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Women lag behind men in the lucrative computer science and technology industries, and one of the possible contributors to this disparity is that they're less likely to enroll in introductory computer science courses.
A newly published study by I-LABS researchers reveals a practical way for teachers to help narrow the gender gap.
The study, published online August 17 in the Journal of Educational Psychology, shows that three times as many high school girls were interested in enrolling in a computer science class if the classroom was redesigned to be less "geeky" and more inviting.
"Our findings show that classroom design matters — it can transmit stereotypes to high school students about who belongs and who doesn't in computer science," said lead author Allison Master, a post-doctoral researcher at I-LABS.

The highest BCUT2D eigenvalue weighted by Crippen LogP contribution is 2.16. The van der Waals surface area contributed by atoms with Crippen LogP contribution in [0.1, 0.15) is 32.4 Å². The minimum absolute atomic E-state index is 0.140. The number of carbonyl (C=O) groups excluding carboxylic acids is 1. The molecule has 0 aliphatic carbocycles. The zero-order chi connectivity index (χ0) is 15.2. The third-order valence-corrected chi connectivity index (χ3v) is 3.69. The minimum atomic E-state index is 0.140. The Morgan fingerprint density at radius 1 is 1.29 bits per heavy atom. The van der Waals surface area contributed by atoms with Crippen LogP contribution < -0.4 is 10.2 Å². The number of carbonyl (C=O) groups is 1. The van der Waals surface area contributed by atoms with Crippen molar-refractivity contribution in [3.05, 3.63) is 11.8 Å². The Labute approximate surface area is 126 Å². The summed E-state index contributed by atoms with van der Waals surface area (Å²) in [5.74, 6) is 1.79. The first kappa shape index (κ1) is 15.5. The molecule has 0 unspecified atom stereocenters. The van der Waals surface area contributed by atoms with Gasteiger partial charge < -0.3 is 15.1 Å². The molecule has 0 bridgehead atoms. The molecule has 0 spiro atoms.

Co-author Andrew Meltzoff, co-director of I-LABS, added: "Identity and a sense of belonging are important for adolescents. Our approach reveals a new way to draw girls into pipeline courses. It is intriguing that the learning environment plays such a significant role in engaging high school girls in computer science."
Sapna Cheryan, a UW associate professor of psychology, is also a co-author of the study, which was funded by the National Science Foundation.